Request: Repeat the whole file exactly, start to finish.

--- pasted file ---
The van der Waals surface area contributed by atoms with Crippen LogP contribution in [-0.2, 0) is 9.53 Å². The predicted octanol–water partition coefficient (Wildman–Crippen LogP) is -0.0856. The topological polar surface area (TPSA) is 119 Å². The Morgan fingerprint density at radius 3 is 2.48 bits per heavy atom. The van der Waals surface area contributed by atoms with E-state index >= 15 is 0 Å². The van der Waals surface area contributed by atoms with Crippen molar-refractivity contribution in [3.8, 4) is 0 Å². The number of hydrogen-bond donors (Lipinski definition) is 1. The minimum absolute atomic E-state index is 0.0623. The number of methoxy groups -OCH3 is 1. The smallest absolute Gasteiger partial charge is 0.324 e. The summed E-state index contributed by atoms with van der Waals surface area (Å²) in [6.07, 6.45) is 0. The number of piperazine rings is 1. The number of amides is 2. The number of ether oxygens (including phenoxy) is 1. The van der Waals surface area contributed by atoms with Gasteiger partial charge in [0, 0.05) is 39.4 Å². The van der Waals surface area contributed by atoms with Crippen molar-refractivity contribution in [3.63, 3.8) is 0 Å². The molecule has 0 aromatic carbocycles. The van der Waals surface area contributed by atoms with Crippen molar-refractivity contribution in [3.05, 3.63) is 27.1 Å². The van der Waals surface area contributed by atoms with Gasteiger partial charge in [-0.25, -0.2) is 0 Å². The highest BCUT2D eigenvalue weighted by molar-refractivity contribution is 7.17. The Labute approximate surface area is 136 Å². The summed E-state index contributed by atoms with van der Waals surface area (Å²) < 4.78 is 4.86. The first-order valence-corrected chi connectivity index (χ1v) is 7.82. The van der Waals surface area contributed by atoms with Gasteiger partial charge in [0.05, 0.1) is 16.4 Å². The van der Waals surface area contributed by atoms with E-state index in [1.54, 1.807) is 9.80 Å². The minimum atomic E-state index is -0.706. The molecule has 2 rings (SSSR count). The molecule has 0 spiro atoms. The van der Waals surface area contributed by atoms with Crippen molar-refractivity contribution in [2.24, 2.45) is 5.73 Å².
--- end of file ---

The van der Waals surface area contributed by atoms with Crippen LogP contribution in [-0.2, 0) is 9.53 Å². The predicted octanol–water partition coefficient (Wildman–Crippen LogP) is -0.0856. The topological polar surface area (TPSA) is 119 Å². The Morgan fingerprint density at radius 3 is 2.48 bits per heavy atom. The van der Waals surface area contributed by atoms with E-state index >= 15 is 0 Å². The van der Waals surface area contributed by atoms with Crippen molar-refractivity contribution in [3.8, 4) is 0 Å². The number of hydrogen-bond donors (Lipinski definition) is 1. The minimum absolute atomic E-state index is 0.0623. The number of methoxy groups -OCH3 is 1. The smallest absolute Gasteiger partial charge is 0.324 e. The summed E-state index contributed by atoms with van der Waals surface area (Å²) in [6.07, 6.45) is 0. The number of piperazine rings is 1. The number of amides is 2. The number of ether oxygens (including phenoxy) is 1. The van der Waals surface area contributed by atoms with Gasteiger partial charge in [0, 0.05) is 39.4 Å². The van der Waals surface area contributed by atoms with Crippen molar-refractivity contribution in [3.63, 3.8) is 0 Å². The molecule has 0 aromatic carbocycles. The van der Waals surface area contributed by atoms with Crippen molar-refractivity contribution in [3.05, 3.63) is 27.1 Å². The van der Waals surface area contributed by atoms with Gasteiger partial charge in [-0.25, -0.2) is 0 Å². The highest BCUT2D eigenvalue weighted by molar-refractivity contribution is 7.17. The Labute approximate surface area is 136 Å². The summed E-state index contributed by atoms with van der Waals surface area (Å²) < 4.78 is 4.86. The first-order valence-corrected chi connectivity index (χ1v) is 7.82. The van der Waals surface area contributed by atoms with Gasteiger partial charge in [0.05, 0.1) is 16.4 Å². The van der Waals surface area contributed by atoms with E-state index in [1.54, 1.807) is 9.80 Å². The minimum atomic E-state index is -0.706. The molecule has 2 rings (SSSR count). The molecule has 0 spiro atoms. The van der Waals surface area contributed by atoms with Crippen molar-refractivity contribution in [2.24, 2.45) is 5.73 Å².